Illinois employees can get workers’ compensation benefits when they are involved in a work related accident or injury. Many assume only work related incidents stemming from a specific or sudden activity, or an ‘acute’ injury, such as wrist fractures, ankle sprains, or shoulder dislocation, qualify for workers’ compensation. The protections of the Illinois Workers’ Compensation Act are not limited to just these injuries as the Act also provides compensation to employees suffering from repetitive trauma.
Repetitive trauma injuries are caused over time by a doing the same activity over and over or by a sustained and awkward position required from the employee’s job. The most common example is someone who types all day getting carpal tunnel or someone who does a lot of overhead lifting getting a shoulder injury. That said, we’ve also helped a ton of workers who have back injuries and while they never felt a “pop” while lifting, their back has just broken down over time.
Employees have forty-five days from the date of injury to report their injury to their employer for both acute injuries and repetitive trauma type injuries. However, determining the date of a repetitive trauma is much more challenging than it is for a one time injury. This is due to the nature of the injury developing gradually over time. Our clients often notice pain at the end of the work day or week and then feel better after some rest. Eventually though the pain becomes too much.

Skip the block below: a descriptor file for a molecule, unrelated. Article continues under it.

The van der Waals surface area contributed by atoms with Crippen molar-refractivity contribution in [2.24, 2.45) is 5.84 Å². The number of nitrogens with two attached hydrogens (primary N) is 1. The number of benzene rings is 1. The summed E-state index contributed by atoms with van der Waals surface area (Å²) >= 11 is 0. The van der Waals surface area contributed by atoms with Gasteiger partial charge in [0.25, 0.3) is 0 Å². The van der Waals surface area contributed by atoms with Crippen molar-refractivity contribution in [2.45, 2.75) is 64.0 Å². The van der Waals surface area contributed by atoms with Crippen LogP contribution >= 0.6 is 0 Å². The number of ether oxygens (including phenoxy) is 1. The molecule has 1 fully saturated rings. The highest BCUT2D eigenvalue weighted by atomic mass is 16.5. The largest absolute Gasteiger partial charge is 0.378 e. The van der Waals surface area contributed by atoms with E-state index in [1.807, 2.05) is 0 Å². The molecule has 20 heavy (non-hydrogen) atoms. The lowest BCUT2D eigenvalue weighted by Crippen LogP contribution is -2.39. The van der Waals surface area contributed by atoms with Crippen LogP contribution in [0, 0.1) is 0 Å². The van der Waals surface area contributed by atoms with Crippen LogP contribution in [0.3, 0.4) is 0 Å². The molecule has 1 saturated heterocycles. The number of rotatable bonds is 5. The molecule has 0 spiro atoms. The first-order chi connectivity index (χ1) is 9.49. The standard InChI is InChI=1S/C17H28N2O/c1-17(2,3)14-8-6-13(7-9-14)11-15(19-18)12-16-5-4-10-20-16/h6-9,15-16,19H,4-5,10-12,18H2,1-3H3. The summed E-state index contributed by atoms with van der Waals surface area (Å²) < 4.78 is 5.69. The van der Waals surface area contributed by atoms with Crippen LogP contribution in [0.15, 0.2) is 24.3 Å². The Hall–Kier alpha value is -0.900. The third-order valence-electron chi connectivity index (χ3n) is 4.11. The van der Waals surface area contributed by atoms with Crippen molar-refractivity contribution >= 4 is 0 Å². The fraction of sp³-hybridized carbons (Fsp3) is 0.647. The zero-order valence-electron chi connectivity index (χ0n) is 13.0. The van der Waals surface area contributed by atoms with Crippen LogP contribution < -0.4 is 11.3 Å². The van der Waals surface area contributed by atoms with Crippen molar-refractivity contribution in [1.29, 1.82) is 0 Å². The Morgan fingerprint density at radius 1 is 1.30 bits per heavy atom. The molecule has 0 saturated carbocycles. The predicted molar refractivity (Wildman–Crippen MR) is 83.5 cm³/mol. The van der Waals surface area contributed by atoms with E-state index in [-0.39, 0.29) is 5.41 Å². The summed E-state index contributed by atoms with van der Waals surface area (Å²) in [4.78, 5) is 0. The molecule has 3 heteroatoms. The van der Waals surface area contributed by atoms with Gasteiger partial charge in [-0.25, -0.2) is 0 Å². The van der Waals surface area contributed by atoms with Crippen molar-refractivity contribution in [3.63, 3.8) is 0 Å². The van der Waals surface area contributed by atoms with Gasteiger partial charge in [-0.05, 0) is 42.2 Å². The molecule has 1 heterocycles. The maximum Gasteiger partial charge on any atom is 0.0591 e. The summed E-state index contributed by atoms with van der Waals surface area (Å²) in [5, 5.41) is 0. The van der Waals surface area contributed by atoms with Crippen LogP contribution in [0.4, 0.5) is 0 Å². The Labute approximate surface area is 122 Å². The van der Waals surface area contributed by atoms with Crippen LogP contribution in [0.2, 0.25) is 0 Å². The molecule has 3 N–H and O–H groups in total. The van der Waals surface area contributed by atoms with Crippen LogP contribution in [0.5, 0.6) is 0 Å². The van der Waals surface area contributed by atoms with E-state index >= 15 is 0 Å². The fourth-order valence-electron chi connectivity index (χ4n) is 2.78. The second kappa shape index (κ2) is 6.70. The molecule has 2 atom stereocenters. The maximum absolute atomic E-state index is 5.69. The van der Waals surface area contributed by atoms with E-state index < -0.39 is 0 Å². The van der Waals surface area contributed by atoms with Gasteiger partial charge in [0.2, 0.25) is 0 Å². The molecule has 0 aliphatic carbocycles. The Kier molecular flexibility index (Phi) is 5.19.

Cases are often challenged and become the center of litigation to whether an employer was given proper notice by the employee suffering from a repetitive trauma injury. There are two possible methods of determining the date of injury that you should be aware of.
The first method to determining the date of injury would be when a ‘reasonable person’ notices symptoms caused by work. For example, if you felt tingling felt in your hand or arm and do the same type of activity all day and then went to the doctor who told you that your job was causing your problems, you’d be on the clock to report it.
The second method to determining the date of injury is the date when the employee was no longer able to do their job because of the repetitive type injury. Because the employee continued to work, the courts assume the employee already recognized their work related injury.
The bottom line is that to be safe you should tell your supervisor or someone else at work that you suspect a work related injury as soon as you think of it. The longer you wait the bigger the risk of them getting off on some sort of technicality. The best way to do it is in writing, but if it’s verbal make sure you document who you told, when you told them, where you were, etc.
Is this confusing? It can be for sure. Fill out our contact form or call us at 312-346-5578 if you have questions and want a free consult with a lawyer.